Grant: $3,940,734 - National Oceanic and Atmospheric Administration - Jul. 1, 2009
0% voted satisfied - 100% voted not satisfied - 1 vote(s) cast
Award Description: 'Putting People to Work Restoring Ecosystem Resilience in Elkhorn Slough while Protecting Critical Coastal Infrastructure' -- The Parsons Slough Sill is a structure designed to restore the tidal hydrology of a major branch of the Elkhorn Slough estuary in order to reduce the erosion and drowning of wetland habitats. The benefits of the structure will extend throughout the estuary by increasing the long term viability of critical coastal infrastructure threatened by tidal scour and salt marsh loss, including bank erosion of the Union Pacific railway line, bank erosion of the Moss Landing Harbor District’s recreational boater access facility, clogging of cooling water intake filters at the Dynegy power plant, and bank erosion of the CDFG Elkhorn Slough Wildlife Area snowy plover breeding ponds. This project will cost $3,940,734 to accomplish and will generate over 132 jobs and $5.8 million in economic activity at a time and place of 24 percent unemployment. These estimates are conservative and based on data gathered from interviews with project managers and input to the IMPLAN® economic model. Construction, consulting and labor crew jobs will last 3-5 months and others will last up to 24 months. Additionally, part of the Monterey Bay National Marine Sanctuary, the slough supports remarkable biological diversity. It harbors 12 rare, threatened or endangered species, and is an important breeding area for sharks, rays and commercially harvested flatfish. Elkhorn Slough has been recognized as a Globally Important Bird Area by the National Audubon Society and as a site in the Western Hemisphere Shorebird Reserve Network by the Manomet Center for Conservation Sciences. It hosts the largest tracts of tidal salt marsh on the West Coast south of San Francisco Bay. Portions of the slough are designated a State Ecological Reserve and Wildlife Management Area as well as a Marine Protected Area. The Elkhorn Slough National Estuarine Research Reserve (ESNERR) is owned and managed by the California Department of Fish and Game (CDFG) and operated in partnership with the National Oceanic and Atmospheric Administration (NOAA). The slough has been a focal point for extensive conservation activities and land acquisition by the Nature Conservancy and the Elkhorn Slough Foundation, the grantee.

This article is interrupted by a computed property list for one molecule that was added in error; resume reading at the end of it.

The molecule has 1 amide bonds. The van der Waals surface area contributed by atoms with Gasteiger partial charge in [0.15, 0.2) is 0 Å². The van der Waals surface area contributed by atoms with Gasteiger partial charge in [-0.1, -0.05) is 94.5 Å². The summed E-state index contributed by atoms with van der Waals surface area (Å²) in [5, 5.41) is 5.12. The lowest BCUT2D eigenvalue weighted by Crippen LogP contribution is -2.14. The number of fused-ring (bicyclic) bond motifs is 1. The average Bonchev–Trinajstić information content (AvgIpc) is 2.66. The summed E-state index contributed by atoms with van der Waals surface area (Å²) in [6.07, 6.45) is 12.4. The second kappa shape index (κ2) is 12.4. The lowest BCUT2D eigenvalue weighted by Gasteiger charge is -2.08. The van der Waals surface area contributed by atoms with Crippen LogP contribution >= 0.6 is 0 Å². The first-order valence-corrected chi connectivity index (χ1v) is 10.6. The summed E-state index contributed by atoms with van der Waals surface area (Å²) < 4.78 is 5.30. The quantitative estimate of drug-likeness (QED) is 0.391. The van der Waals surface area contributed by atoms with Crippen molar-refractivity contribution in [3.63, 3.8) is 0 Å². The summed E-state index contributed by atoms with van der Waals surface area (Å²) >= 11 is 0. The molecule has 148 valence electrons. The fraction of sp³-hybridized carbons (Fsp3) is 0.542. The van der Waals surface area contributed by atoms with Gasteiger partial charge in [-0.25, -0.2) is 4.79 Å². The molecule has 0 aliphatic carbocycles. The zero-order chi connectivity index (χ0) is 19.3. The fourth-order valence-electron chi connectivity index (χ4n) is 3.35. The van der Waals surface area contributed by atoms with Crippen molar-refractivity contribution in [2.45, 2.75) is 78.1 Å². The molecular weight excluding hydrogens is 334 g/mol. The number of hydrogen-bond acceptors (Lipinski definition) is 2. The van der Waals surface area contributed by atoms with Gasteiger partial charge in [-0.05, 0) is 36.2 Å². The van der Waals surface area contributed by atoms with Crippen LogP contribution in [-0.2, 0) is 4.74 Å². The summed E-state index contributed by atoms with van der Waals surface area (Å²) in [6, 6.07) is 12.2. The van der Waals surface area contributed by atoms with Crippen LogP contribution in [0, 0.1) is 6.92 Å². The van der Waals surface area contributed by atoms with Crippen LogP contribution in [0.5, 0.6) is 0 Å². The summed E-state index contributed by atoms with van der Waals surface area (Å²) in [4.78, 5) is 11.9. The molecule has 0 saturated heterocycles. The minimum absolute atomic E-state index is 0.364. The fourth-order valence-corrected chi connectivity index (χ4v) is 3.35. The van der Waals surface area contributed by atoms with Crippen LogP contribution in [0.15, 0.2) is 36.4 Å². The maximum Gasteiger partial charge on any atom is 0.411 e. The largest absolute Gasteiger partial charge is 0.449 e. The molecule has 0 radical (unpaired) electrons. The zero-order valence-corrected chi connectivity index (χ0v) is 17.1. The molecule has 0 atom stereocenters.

Project Description: We have had project activities in what can be best described in five areas. Design • Consulted with engineering firms, agencies and private engineers with respect to project design • Defined scope of work for Parsons Slough Sill 30% design • Released Parsons Slough Sill 30% design request for proposals (RFP) • Held a pre-bid tour of the site • Interviewed and selected engineering firm Regulatory Compliance • Consulted with agency staff regarding regulatory compliance • Defined scope of work needed for regulatory compliance Adaptive Management • Initial assessment of effect of project on biological resources has been done • An Adaptive Management meeting has been held • Preliminary planning for the Adaptive Management Plan has been completed • A draft scope of work has been defined Outreach • We have coordinated a public meeting and tour • We have scheduled future stakeholder meetings • We had a press release which was picked up in numerous newspapers and news stations • We have provided updates in newsletter Project Management • A preliminary schedule has been developed • A preliminary work breakdown structure has been diagrammed • Risks have been outlined • Office space is being acquired • A project management plan is underway • Preliminary budget forecasting has been completed • A Sharepoint site for project collaboration has been built
Jobs Summary: Jobs retained: • Tidal Wetland Project Director: oversee project • Tidal Wetlands Project Manager: manage time, cost, schedule, and scope • Tidal Wetlands Project Coordinator: outreach • Wetland Scientist: Regulatory compliance and requests for proposals Jobs created: • Adaptive Management Process Lead (as of September): lead stakeholders (primarily scientists and regulatory agents) in decision making process on adaptive management plan • Stewardship Coordinator (as of September): develops and implements strategies for habitat management and restoration • Water Quality Scientist (as of September): consistently monitors, collects, analyzes and disseminates water quality data. Maintains and calibrates data loggers and other monitoring equipment. (Total jobs reported: 6)
Project Status: Less Than 50% Completed
This award's data was last updated on Jul. 1, 2009. Help expand these official descriptions using the wiki below.